started, and which he had never found out! That's a specimen of John
Skiddy!--and John Skiddy is a fair specimen of the rest of his sex, let
me tell you, Mrs. Hall. Well, of course he looked sheepish enough; and
now, whenever I want to take the nonsense out of him, all I have to do
is to point to that Daguerreotype case, which I keep lying on the mantel
on purpose. When a woman is married, Mrs. Hall, she must make up her
mind either to manage, or to be managed; _I_ prefer to manage," said the
amiable Mrs. Skiddy; "and I flatter myself John understands it by this
time. But, dear me, I can't stand here prating to you all day. I must
look round and see what mischief has been done in my absence, by that
lazy-looking red-faced German girl," and Mrs. Skiddy laughed heartily,
as she related how she had sent her spinning through the front door the
night before.

Half the forenoon was occupied by Mrs. Skiddy in counting up spoons,
forks, towels, and baby's pinafores, to see if they had sustained loss
or damage during her absence.

"Very odd dinner don't come," said she, consulting the kitchen clock;
"it is high time that beef was on, roasting."

It _was_ odd--and odder still that Skiddy had not appeared to tell her
_why_ the dinner didn't come. Mrs. Skiddy wasted no time in words about
it. No; she seized her bonnet, and went immediately to Fogg & Co.,
to get some tidings of him; they were apparently quite as much at a
loss as herself to account for Skiddy's non-appearance. She was just
departing, when one of the sub-clerks, whom the unfortunate Skiddy had
once snubbed, whispered a word in her ear, the effect of which was
instantaneous. Did she let the grass grow under her feet till she
tracked Skiddy to "the wharf," and boarded the "Sea-Gull," bound for
California, and brought the crestfallen man triumphantly back to his
domicil, amid convulsions of laughter from the amused captain and his
crew? No.

"There, now," said his amiable spouse, untying her bonnet, "there's
_another_ flash in the pan, Skiddy. Anybody who thinks to circumvent
Matilda Maria Skiddy, must get up early in the morning, and find
themselves too late at that. Now hold this child," dumping the doomed
baby into his lap, "while I comb my hair. Goodness knows you weren't
worth bringing back; but when I set out to have my own way, Mr. Skiddy,
Mount Vesuvius shan't stop me."

Skiddy tended the baby without a remonstrance; he perfectly understood,
that for a probationary time he should be put "on the limits," the
street-door being the boundary line. He heaved no sigh when his coat and
hat, with the rest of his wearing apparel, were locked up, and the key
buried in the depths of his wife's pocket. He played with Tommy, and
made card-houses for Sammy and Johnny, wound several tangled skeins of
silk for "Maria Matilda," mended a broken button on the closet door,
replaced a missing knob on one of the bureau drawers, and appeared to be
in as resigned and proper a frame of mind as such a perfidious wretch
could be expected to be in.

Two or three weeks passed in this state of incarceration, during which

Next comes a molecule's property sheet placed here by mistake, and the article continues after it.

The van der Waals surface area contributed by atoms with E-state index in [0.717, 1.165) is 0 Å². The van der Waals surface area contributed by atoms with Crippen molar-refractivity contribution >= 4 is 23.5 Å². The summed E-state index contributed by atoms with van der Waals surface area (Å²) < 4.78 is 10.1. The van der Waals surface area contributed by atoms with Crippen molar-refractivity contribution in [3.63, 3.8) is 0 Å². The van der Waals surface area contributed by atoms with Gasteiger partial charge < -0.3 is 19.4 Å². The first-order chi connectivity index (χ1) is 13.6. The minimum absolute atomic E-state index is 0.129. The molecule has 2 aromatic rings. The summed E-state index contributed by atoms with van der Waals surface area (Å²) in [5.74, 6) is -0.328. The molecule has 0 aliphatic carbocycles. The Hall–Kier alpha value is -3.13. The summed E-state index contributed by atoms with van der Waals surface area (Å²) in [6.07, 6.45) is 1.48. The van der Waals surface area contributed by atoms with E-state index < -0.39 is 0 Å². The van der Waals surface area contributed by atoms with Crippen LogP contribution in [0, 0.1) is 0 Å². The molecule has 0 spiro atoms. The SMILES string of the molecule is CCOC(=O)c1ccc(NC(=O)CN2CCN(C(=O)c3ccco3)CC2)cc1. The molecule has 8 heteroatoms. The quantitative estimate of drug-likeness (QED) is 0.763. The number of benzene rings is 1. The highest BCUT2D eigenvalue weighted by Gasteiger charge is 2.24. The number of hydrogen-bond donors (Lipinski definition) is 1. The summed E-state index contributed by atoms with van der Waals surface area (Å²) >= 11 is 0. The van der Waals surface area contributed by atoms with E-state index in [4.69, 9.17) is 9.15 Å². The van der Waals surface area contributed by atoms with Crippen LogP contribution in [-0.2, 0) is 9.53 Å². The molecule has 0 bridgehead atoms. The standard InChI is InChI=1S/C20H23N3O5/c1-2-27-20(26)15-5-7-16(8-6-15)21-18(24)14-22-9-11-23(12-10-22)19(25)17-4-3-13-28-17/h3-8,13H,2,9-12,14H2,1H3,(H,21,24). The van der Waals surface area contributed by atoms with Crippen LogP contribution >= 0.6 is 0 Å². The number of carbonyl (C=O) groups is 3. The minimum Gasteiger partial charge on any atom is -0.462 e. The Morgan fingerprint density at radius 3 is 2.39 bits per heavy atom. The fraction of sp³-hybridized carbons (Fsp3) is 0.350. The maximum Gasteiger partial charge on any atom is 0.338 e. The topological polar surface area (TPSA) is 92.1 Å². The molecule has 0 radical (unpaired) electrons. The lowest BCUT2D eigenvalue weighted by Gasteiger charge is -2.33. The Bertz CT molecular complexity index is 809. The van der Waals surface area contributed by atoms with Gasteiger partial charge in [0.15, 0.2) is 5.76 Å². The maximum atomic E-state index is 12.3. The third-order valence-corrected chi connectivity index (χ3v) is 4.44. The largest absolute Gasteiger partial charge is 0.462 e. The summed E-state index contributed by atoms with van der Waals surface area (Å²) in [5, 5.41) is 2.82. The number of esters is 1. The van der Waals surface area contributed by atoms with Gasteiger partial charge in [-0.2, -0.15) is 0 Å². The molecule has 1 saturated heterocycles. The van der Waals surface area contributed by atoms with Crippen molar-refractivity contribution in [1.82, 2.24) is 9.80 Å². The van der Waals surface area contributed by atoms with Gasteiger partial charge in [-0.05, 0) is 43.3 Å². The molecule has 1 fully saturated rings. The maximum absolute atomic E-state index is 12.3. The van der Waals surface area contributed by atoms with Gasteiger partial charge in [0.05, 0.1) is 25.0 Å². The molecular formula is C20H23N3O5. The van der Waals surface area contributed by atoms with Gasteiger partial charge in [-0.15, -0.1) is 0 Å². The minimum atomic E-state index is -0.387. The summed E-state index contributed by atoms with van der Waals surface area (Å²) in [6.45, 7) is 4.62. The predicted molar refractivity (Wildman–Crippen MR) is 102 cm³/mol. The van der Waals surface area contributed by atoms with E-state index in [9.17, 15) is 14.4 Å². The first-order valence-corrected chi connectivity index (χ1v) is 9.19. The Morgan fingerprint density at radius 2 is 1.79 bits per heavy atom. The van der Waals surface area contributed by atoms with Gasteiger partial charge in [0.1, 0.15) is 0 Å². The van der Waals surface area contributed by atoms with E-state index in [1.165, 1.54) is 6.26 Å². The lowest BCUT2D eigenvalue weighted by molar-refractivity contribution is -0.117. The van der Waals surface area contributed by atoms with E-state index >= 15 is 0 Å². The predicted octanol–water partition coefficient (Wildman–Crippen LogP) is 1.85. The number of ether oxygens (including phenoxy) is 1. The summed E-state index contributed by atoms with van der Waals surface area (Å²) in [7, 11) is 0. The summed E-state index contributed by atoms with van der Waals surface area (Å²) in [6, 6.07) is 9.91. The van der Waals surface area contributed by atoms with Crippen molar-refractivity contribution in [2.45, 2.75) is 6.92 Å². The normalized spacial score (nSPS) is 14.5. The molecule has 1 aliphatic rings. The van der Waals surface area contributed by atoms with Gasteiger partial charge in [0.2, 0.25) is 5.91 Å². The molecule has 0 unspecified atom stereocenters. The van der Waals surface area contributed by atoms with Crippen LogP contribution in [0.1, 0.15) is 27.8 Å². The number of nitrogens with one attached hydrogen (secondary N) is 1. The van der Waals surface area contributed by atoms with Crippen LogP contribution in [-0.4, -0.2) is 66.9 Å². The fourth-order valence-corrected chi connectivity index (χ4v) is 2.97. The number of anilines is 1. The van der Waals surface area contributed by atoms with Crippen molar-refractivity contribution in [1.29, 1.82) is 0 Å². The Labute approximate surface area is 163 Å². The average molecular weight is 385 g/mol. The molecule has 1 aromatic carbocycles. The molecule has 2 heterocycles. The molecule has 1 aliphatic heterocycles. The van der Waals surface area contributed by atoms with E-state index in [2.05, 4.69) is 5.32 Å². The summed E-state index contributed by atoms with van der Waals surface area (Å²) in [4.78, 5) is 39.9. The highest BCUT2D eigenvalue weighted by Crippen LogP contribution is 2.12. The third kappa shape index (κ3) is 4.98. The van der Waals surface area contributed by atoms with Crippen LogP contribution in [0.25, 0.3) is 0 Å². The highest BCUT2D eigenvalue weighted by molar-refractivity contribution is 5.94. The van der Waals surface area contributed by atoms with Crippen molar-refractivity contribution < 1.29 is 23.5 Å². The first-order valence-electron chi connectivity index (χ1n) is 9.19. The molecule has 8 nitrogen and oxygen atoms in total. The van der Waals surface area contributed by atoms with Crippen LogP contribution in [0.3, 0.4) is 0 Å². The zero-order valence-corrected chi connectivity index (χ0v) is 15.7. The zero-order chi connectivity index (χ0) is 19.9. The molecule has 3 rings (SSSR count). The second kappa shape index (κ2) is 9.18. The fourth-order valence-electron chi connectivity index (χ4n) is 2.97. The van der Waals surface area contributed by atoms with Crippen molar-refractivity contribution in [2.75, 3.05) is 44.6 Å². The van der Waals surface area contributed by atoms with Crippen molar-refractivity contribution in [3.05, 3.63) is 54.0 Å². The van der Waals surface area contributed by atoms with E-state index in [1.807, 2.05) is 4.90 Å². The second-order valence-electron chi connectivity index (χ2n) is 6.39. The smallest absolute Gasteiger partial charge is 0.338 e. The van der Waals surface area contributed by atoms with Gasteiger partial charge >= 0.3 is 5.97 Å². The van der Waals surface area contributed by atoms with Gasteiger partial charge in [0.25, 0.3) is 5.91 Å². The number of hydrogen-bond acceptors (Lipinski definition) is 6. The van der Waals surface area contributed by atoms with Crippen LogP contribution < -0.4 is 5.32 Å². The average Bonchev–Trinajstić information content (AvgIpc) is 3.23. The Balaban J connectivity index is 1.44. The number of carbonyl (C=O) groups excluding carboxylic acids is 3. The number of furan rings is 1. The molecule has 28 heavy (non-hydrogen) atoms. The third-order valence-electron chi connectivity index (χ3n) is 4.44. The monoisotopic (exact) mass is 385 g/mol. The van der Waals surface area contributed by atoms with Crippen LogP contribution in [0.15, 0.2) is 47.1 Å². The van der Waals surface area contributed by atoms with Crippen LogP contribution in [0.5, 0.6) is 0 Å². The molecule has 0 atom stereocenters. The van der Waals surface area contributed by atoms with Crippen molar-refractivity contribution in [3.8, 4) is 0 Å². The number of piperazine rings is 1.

the errand-boy of Fogg & Co. had been repeatedly informed by Mrs.
Skiddy, that the doctor hoped Mr. Skiddy would soon be sufficiently
convalescent to attend to business. As to Skiddy, he continued at
intervals to shed crocodile tears over his past short-comings, or rather
his short-_goings_! In consequence of this apparently submissive frame
of mind, he, one fine morning, received total absolution from Mrs.
Skiddy, and leave to go to the store; which Skiddy peremptorily
declined, desiring, as he said, to test the sincerity of his repentance
by a still longer period of probation.

"Don't be a fool, Skiddy," said Maria Matilda, pointing to the
Daguerreotype case, and then crowding his beaver down over his eyes;
"don't be a fool. Make a B line for the store, now, and tell Fogg you've
had an attack of _room-a-tism_;" and Maria Matilda laughed at her
wretched pun.

Skiddy obeyed. No Uriah Heep could have out-done him in "'umbleness," as
he crept up the long street, until a friendly corner hid him from the
lynx eyes of Maria Matilda. Then "Richard was himself again"! Drawing
a long breath, our flying Mercury whizzed past the mile-stones, and,
before sun-down of the same day, was under full sail for California.

                 *       *       *       *       *

Just one half hour our Napoleon in petticoats spent in reflection, after
being satisfied that Skiddy was really "on the deep blue sea." In one
day she had cleared her house of _boarders_, and reserving one room for
herself and children, filled all the other apartments with _lodgers_;
who paid her good prices, and taking their meals down town, made her no
trouble beyond the care of their respective rooms.

About a year after a letter came from Skiddy. He was "disgusted" with
ill-luck at gold-digging, and ill-luck everywhere else; he had been
"burnt out," and "robbed," and everything else but murdered; and
"'umbly" requested his dear Maria Matilda to send him the "passage-money
to return home."

Mrs. Skiddy's picture should have been taken at that moment! My pen
fails! Drawing from her pocket a purse well filled with her own honest
earnings, she chinked its contents at some phantom shape discernible
to her eyes alone; while through her set teeth hissed out, like ten
thousand serpents, the word



"What is it on the gate? Spell it, mother," said Katy, looking wistfully
through the iron fence at the terraced banks, smoothly-rolled gravel
walks, plats of flowers, and grape-trellised arbors; "what is it on the
gate, mother?"

"'Insane Hospital,' dear; a place for crazy people."

"Want to walk round, ma'am?" asked the gate-keeper, as Katy poked
her little head in; "can, if you like." Little Katy's eyes pleaded
eloquently; flowers were to her another name for happiness, and Ruth
passed in.